Kim Knowlton is a senior scientist on the Natural Resource Defense Council (NRDC)'s Global Warming and Health Project. This Op-Ed is adapted from a post that appeared on the NRDC blog Switchboard. Knowlton contributed this article to Live Science's Expert Voices: Op-Ed & Insights.
Labor Day may mark the traditional end of summer, but summer isn't quite over yet. Many of us can look forward to enjoying more days outdoors with friends and family.
But as warmer weather sticks around for longer than it has before, it's even more important to take precautions to help keep those days healthy — the heat, the bugs and certainly pollen season are still in full swing in much of the country.
Students heading back to school are getting sent back home, as searing temperatures in Midwestern states, coupled with schools that lack air conditioning, put kids' health at risk. Ninety people at the Minnesota State Fair were treated for heat-related illnesses this year. This past July, many states saw highways buckle in the extreme heat, and that same month, the U.S. Environmental Protection Agency (EPA) warned that the hot temperatures were making air pollution worse in New England. In Indianapolis this summer, firefighters had to evacuate the 300 residents of a senior home to protect their health from the heat.
We're all susceptible to extreme heat. It's especially hard on people with kidney stones, or with migraine headaches, and makes ground-level ozone air pollution — the main component of smog — measurably worse. But remember, the heat- and air-pollution is hardest on the most vulnerable people: those age 65 and older, young children, people with heart or lung illnesses and economically disadvantaged households.
We shouldn't assume everyone can stay cool these days either: many Americans don't have home air conditioning, or can't afford to run it. A U.S. Centers for Disease Control and Prevention (CDC) study of heat-related deaths during a 2012 U.S. heat wave estimated that 16 percent of those who died had an air conditioner, but it wasn't turned on. And 63 percent didn't have any air conditioning at all. Half of the heat fatalities were people aged 65 and older.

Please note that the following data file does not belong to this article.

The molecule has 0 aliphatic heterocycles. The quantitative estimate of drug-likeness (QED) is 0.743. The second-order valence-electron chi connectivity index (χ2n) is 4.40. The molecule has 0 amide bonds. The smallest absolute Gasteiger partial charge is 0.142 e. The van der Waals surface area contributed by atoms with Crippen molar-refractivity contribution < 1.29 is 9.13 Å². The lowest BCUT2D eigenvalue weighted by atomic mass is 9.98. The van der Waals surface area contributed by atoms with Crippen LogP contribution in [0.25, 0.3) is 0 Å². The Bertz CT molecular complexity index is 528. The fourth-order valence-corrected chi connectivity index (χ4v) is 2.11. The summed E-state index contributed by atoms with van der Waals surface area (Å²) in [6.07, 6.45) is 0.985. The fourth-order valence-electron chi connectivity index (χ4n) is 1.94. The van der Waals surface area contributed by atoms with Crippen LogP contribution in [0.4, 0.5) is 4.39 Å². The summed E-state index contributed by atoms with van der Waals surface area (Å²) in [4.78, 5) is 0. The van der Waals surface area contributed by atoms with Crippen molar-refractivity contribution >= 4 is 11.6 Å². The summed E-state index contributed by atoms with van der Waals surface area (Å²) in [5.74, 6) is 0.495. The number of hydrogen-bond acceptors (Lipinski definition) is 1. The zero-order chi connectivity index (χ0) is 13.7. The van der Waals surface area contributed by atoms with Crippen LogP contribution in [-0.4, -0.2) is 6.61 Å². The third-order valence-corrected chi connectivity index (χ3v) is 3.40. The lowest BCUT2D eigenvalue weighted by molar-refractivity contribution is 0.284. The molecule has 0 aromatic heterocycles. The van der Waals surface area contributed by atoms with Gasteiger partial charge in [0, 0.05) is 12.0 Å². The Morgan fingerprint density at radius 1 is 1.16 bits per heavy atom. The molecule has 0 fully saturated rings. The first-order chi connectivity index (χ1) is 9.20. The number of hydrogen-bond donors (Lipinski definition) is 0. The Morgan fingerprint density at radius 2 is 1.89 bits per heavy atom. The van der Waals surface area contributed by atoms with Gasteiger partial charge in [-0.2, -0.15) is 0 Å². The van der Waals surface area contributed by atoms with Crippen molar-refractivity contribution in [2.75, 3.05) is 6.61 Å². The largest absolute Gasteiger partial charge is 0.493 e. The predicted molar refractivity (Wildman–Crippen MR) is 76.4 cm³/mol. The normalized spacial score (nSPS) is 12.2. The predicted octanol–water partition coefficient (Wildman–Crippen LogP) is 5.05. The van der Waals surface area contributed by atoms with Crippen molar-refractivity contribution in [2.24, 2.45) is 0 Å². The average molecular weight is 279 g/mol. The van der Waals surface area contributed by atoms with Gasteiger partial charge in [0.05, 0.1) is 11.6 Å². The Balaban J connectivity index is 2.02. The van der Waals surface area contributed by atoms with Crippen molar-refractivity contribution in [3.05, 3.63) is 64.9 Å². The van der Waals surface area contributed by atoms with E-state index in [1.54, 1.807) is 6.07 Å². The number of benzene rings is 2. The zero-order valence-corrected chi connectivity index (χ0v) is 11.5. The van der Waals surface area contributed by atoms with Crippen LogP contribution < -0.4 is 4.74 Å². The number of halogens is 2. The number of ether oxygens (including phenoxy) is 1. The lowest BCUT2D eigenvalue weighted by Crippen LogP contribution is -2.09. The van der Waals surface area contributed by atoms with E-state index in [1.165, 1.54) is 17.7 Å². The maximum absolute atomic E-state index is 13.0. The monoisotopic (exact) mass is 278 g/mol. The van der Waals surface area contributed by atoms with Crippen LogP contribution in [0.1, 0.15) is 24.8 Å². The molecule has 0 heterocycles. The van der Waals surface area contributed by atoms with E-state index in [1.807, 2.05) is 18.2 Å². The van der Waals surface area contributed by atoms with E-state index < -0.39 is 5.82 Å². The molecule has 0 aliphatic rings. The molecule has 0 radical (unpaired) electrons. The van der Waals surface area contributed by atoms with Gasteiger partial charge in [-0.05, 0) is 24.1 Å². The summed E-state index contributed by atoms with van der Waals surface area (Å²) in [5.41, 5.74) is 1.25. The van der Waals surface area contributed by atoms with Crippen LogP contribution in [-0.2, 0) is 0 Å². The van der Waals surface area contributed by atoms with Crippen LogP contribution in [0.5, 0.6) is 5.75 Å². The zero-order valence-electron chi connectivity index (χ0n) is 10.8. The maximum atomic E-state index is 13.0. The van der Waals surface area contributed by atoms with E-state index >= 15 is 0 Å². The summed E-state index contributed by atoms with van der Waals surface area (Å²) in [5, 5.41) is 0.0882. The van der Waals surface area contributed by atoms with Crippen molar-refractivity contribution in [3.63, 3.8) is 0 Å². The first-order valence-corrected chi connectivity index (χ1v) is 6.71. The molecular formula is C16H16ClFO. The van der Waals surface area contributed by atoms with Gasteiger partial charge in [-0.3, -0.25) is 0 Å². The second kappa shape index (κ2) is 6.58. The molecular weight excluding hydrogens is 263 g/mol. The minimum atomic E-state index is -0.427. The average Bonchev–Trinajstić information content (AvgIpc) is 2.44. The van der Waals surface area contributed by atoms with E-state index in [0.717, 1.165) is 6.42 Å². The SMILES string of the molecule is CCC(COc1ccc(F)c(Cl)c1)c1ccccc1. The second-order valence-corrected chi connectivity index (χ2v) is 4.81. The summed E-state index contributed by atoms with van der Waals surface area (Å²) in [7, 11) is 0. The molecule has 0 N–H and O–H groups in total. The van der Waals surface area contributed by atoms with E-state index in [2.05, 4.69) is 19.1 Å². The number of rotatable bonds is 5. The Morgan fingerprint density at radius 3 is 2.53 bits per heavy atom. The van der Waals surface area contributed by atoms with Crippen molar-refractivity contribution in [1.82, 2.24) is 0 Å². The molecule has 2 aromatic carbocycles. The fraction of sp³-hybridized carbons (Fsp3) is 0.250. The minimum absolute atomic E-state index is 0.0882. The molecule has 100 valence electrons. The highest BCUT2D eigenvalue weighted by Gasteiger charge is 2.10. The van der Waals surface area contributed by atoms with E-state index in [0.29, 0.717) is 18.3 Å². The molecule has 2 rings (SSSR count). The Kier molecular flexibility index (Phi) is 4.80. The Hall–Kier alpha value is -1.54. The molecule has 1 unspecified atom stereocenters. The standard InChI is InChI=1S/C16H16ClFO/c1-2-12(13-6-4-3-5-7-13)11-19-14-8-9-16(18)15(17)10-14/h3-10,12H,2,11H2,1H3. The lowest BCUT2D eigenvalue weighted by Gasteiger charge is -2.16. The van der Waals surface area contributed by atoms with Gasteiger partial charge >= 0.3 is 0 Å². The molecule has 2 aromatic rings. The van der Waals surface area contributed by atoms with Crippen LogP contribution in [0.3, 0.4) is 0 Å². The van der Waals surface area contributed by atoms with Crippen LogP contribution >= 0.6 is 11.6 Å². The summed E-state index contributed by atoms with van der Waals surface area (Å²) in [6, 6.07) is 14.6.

Eight cases of dengue fever were recently reported in southeastern Florida, and dengue hospitalizations in the U.S. have tripled from 2000 to 2007. Be grateful if you've never heard of dengue; this painful viral illness is known to many international travelers. It can be passed from person to person by infected mosquitoes. Dengue infections hit an estimated 100 million people worldwide, mostly in the tropics and subtropics, each year. Symptoms include high fever, rash and terrible joint and muscle pains; some 22,000 people die. Those eight Florida cases this year may not sound like a lot, but they were likely transmitted locally, which means carried by infected Florida mosquitoes that bit their unfortunate human victims. There were 28 locally acquired dengue cases in Florida in 2009 and 2010; hundreds of locally transmitted cases in Texas and Hawaii in recent years; and 2010 saw the largest outbreak in Puerto Rico's history.